When it comes to innovations in the healthcare industry, it is evident that technologies such as artificial intelligence (AI) and related fields like machine learning (ML) have provided largely significant contributions to its development. In fact, the global healthcare AI market is expected to reach $51.3 billion by 2027. This growth is largely attributed to three things AI and ML have introduced to the industry: lower healthcare costs, personalized care, and an easier way to draw insights from patient datasets.
Are you interested to see how both technologies have done this? Here are some of AI and ML’s top applications in healthcare:
Personalized medical insights
Every patient is built differently, whether this is because of their genetic background, medical history, or their lifestyle. As such, no single treatment will fit every person. Fortunately, one of the biggest applications of AI and ML is personalized treatments. The solutions offered by IBM Watson Oncology are a good example of this. They have ML algorithms that can sift through the patient’s medical history to advise professionals on the best treatment options.
In fact, have you heard about remote patient monitoring (RPM) devices? These are technologies that are capable of collecting health data and feeding them into AI software, producing personalized medical insights. The smartwatches by Somatix fall under this category. By sensing the way users move their hand, its AI is able to determine if they’re smoking, drinking enough liquid, walking enough miles, and other things.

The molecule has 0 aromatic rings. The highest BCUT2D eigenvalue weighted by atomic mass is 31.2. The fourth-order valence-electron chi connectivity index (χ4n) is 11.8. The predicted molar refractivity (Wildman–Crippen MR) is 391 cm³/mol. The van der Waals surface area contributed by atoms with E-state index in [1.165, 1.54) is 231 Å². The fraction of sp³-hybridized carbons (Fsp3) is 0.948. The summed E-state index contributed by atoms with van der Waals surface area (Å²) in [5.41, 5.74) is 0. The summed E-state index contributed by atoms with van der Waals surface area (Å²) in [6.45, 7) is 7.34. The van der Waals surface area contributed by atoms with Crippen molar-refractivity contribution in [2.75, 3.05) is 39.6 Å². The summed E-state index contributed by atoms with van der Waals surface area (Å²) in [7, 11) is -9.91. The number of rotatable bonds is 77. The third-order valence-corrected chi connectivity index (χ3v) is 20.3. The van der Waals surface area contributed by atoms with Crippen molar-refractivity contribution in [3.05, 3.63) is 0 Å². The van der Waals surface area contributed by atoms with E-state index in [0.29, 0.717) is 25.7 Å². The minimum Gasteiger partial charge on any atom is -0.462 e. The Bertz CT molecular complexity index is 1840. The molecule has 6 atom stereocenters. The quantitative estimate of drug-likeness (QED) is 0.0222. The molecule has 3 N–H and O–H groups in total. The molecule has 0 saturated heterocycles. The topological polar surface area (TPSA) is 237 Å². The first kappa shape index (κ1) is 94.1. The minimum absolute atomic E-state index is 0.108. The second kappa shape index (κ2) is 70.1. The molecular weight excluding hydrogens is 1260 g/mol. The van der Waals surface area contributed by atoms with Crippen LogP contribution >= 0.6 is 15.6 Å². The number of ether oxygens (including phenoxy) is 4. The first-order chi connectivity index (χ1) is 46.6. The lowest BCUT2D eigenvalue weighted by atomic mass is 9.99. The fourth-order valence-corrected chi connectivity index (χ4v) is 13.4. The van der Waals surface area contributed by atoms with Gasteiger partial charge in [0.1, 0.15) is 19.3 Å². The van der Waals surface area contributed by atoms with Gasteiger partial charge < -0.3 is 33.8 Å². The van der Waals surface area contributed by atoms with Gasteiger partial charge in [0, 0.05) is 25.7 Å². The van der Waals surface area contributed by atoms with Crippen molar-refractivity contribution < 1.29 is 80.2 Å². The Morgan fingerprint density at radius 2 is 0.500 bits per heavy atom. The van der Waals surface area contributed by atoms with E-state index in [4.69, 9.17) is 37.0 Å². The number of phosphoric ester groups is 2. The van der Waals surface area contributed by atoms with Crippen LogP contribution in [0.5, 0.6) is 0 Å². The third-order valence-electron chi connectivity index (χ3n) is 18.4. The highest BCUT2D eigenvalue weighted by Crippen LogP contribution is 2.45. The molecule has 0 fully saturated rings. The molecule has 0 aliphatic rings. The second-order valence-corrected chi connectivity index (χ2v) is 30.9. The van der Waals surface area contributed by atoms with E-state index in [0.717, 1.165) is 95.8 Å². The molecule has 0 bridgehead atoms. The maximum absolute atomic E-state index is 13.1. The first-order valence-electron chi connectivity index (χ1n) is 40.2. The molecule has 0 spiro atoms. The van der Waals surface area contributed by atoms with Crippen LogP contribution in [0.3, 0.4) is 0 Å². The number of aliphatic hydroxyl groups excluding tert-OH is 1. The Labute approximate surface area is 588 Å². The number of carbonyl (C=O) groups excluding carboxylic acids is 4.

Medical imaging has been a huge help in human diagnostics since it was invented in the late 18th century. Imaging devices like x-rays, PET scanners, and CT scanners are manufactured with powerful PCB designs that are wired with copper paths, capacitors, and other components of a tiny but high-density board layout. This allows manufacturers to fit a number of manufacturing-specific features into them, such as cameras that can see through skin and high-frequency sound waves.
And while the human eye is capable of spotting the problems in the images taken, AI can be built to recognize common discrepancies, making patient assessments much faster. For example, Akvelon built an AI model that can pinpoint distal radius bone fractures in medical images.
Healthcare facilities hold a lot of sensitive patient data, so it’s important to have the right cybersecurity protocols in place. And since most healthcare data is now stored in the cloud for easy access, providers need a tighter cloud security framework, which can luckily be done with AI and ML algorithms. For instance, NVIDIA recently unveiled “Morpheus” — an AI-driven cloud-native app framework that detects potential data leaks and other cybersecurity threats.
There’s also a huge movement to incorporate ML-based learning techniques, such as Support Vector Machines and Fuzzy C-means Clustering, into healthcare cloud systems for more secure data processing.
The first (and arguably the most time-consuming) step in drug discovery is determining the right molecules that can bind themselves to a target protein. Together, they should form the “cure” to whatever malign disease the research team is designing the drug for. As long as the system has a working database, ML algorithms can accelerate the discovery process by predicting how molecules bind. Google’s AI subsidiary, DeepMind, very recently launched “AlphaFold” — an ML system that does exactly this.
AI and ML have a lot to contribute to healthcare, from patient outcomes to drug discovery. And with continuously evolving algorithms, their provided solutions can be more refined, leading to further advances in healthcare and other related fields.
Article exclusively submitted to akvelon.com
Written by Rita Jordan
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